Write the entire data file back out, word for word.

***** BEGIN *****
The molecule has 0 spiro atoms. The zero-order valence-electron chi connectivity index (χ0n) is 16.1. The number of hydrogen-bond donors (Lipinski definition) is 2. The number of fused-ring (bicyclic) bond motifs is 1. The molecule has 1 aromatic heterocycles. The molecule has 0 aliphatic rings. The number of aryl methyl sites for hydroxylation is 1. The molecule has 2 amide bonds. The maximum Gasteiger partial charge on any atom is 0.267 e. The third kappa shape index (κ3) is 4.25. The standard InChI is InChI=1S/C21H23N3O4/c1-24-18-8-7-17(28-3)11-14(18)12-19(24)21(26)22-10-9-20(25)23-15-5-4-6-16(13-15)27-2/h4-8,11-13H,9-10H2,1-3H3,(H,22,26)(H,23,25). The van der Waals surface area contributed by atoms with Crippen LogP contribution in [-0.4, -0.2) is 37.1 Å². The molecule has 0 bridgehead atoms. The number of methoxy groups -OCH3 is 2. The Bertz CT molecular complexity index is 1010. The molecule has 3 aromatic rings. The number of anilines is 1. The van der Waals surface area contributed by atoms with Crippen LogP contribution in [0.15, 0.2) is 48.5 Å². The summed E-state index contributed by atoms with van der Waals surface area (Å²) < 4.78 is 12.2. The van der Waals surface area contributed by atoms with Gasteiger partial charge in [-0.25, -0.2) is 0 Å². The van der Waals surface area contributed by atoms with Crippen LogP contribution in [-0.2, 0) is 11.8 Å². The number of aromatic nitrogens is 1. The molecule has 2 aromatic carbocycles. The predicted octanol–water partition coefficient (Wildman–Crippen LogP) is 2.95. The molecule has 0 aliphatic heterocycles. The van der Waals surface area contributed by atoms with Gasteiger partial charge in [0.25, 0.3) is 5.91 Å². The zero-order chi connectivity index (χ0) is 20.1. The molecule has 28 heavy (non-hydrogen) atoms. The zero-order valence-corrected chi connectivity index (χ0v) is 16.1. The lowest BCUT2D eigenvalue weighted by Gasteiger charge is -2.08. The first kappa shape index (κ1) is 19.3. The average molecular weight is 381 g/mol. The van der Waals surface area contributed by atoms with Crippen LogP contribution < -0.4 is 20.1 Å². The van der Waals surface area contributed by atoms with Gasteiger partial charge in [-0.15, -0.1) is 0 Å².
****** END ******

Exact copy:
The molecule has 0 spiro atoms. The zero-order valence-electron chi connectivity index (χ0n) is 16.1. The number of hydrogen-bond donors (Lipinski definition) is 2. The number of fused-ring (bicyclic) bond motifs is 1. The molecule has 1 aromatic heterocycles. The molecule has 0 aliphatic rings. The number of aryl methyl sites for hydroxylation is 1. The molecule has 2 amide bonds. The maximum Gasteiger partial charge on any atom is 0.267 e. The third kappa shape index (κ3) is 4.25. The standard InChI is InChI=1S/C21H23N3O4/c1-24-18-8-7-17(28-3)11-14(18)12-19(24)21(26)22-10-9-20(25)23-15-5-4-6-16(13-15)27-2/h4-8,11-13H,9-10H2,1-3H3,(H,22,26)(H,23,25). The van der Waals surface area contributed by atoms with Crippen LogP contribution in [-0.4, -0.2) is 37.1 Å². The molecule has 0 bridgehead atoms. The number of methoxy groups -OCH3 is 2. The Bertz CT molecular complexity index is 1010. The molecule has 3 aromatic rings. The number of anilines is 1. The van der Waals surface area contributed by atoms with Crippen LogP contribution in [0.15, 0.2) is 48.5 Å². The summed E-state index contributed by atoms with van der Waals surface area (Å²) < 4.78 is 12.2. The van der Waals surface area contributed by atoms with Gasteiger partial charge in [-0.25, -0.2) is 0 Å². The van der Waals surface area contributed by atoms with Crippen LogP contribution in [-0.2, 0) is 11.8 Å². The number of aromatic nitrogens is 1. The molecule has 2 aromatic carbocycles. The predicted octanol–water partition coefficient (Wildman–Crippen LogP) is 2.95. The molecule has 0 aliphatic heterocycles. The van der Waals surface area contributed by atoms with Gasteiger partial charge in [0.25, 0.3) is 5.91 Å². The zero-order chi connectivity index (χ0) is 20.1. The molecule has 28 heavy (non-hydrogen) atoms. The zero-order valence-corrected chi connectivity index (χ0v) is 16.1. The lowest BCUT2D eigenvalue weighted by Gasteiger charge is -2.08. The first kappa shape index (κ1) is 19.3. The average molecular weight is 381 g/mol. The van der Waals surface area contributed by atoms with Crippen LogP contribution < -0.4 is 20.1 Å². The van der Waals surface area contributed by atoms with Gasteiger partial charge in [-0.15, -0.1) is 0 Å².